Honourable Deputy Minister: Mr. Enver Surty
Director - General: Mr. Mathanzima Mweli
Senior Management and officials from the Department of Basic Education (DBE)
Representative from the sister Government Departments
Representatives from Organised Labour
Representatives from Science, Engineering and Technology Associations
Representatives from the corporate and business sectors
Representatives from the Higher Education Institutions (HEI's)
Representatives from Non-Governmental Organisation (NGO's)
Ladies and gentlemen
It gives me pleasure to address today's Technology and Technical Subjects Round-Table Discussion.
Programme Director, from the onset, I wish to convey our heartfelt gratitude to all attendees for making the time for this important and historic engagement. We especially extend our gratitude to midwives of technology and technical training in South Africa whose contribution has not been adequately acknowledged.
We understand the misnomer that exists among the majority of our learners who seem to think that basic education is a springboard only to the traditional university education stream. We must say without any fear of contradiction that the sole purpose of a good basic education is to offer various career pathways to all learners.
In this regard, we must admit that for a long time Technology and Technical Subjects have been the Cinderella children of the basic education sector. It is now an accepted fact that some graduates are a mismatch for the skills required by the market.
Fore-instance research conducted by the Development Policy Research Unit at the University of Cape Town showed that there were approximately 200 000 unemployed graduates in South Africa with a mix of certificates, diplomas and degrees. Unemployment among black graduates, in particular, rose faster than any other category of the unemployed: between 1995 and 2005, the unemployment rate for graduates increased by half from 6, 6% to 9,7%.
Sadly, we have not reversed this legacy. According to the University of Johannesburg 2014 Study, it summarised the problem thus: "The causes of skills shortage were established to be: the closing down of artisan training schools, insufficient practical exposure, unattractiveness of being artisans and migration of skilled artisans among others." The researchers found that artisan skills shortages had also impacted negatively on the construction industry - in terms of the quality of work produced, increased costs of projects, delays and a decline in productivity."
Addressing a Youth rally in Siyabuswa in Mpumalanga, 2014, my colleague Higher Education Minister Blade Nzimande said openly that the retail motor industry in South Africa said to him, "there is a shortage of 10 000 motor mechanics". Minister Nzimande said they had developed strategies to try to send a message that being an artisan is "cool".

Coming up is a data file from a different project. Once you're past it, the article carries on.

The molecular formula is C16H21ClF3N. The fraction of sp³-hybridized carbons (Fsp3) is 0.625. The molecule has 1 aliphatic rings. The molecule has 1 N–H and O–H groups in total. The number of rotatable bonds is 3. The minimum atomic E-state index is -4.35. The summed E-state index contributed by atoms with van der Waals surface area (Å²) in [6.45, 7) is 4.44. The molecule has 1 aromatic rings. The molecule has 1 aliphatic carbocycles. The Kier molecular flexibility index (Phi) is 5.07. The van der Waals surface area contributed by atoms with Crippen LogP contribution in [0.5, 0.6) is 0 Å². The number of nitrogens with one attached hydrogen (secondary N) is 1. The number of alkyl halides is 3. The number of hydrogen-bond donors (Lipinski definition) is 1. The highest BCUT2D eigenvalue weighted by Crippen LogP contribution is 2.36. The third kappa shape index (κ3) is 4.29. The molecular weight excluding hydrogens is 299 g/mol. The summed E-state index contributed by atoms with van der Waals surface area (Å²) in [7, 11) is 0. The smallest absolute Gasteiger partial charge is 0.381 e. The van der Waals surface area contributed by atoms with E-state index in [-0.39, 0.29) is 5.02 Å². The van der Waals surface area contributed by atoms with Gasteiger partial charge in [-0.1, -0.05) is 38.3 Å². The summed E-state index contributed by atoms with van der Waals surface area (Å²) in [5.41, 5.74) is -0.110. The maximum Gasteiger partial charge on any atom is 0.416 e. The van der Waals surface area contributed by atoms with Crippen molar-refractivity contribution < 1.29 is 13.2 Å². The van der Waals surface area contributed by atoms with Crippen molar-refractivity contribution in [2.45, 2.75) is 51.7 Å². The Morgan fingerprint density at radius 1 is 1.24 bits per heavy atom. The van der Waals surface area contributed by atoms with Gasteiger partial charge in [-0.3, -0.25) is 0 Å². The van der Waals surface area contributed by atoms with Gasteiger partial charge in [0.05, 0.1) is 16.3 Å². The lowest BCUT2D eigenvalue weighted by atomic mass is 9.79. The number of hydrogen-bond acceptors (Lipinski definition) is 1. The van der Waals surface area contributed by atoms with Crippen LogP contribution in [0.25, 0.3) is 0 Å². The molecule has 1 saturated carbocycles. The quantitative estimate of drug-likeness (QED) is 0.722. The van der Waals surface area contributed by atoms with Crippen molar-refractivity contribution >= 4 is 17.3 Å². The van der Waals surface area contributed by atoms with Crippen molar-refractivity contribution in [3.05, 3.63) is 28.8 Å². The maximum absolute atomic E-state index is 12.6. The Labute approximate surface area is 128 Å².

Programme Director, we take no solace in the fact that the phenomenon of skills shortage is not only a South African problem but a global challenge. Globally, research indicates that 50% of industries in developing countries are also facing skills shortage. This skills shortage has had negative impact and contributed to the chronic vacancies and poor productivity in most productive sectors of the various economies.
Programme Director, the situation is acute when we compare our country with the developed world in just one area, i.e. the production of engineering professionals. The figures indicate that the United States of America produces 380 engineers per million people, China 225 per million people, India 95 per million people and South Africa about 45 per million people. America, India and China have between 130 and 450 people per engineer. In short, this means South Africa has only one engineer for every 3200 citizens.
Our diagnosis of this dire situation of skills shortages and skills mismatch points to a myriad number of reasons. These are:
The discontinuing of colleges offering technical subjects for teachers and technical schools contributed to the reduction of the number learners pursuing skills orientated careers.
The stigmatisation of learners who are under-performing academically and, if they decide to opt for the technical field - this is looked on as an inferior pathway.
The ongoing exodus (brain drain) of skilled and experienced personnel in search of competitive salaries.
Inadequate mentoring and training mostly by industry and business
A global demand for skills in these sectors with the resultant global mobility of these skills.
Under-prepared learners who lack the basic knowledge and fundamental skills of technology and engineering subjects.
The deficiencies in the present school system and in particular the low numbers of learners with the requisite Grade levels in Maths and Science to undertake post-matric education in the engineering sector.
The collapse of traditional artisanal training.
Some other contributing factors are the persisted gender discrimination where women are not encouraged to pursue technical and technological careers. In some cases, it is the reluctance of big businesses in many sectors of the economy to equip their workforce to adapt to change as the economy becomes more knowledge-based. When structural change occurs, too often the outcome is retrenchments rather than retraining and redeployment of working people. This trend must stop.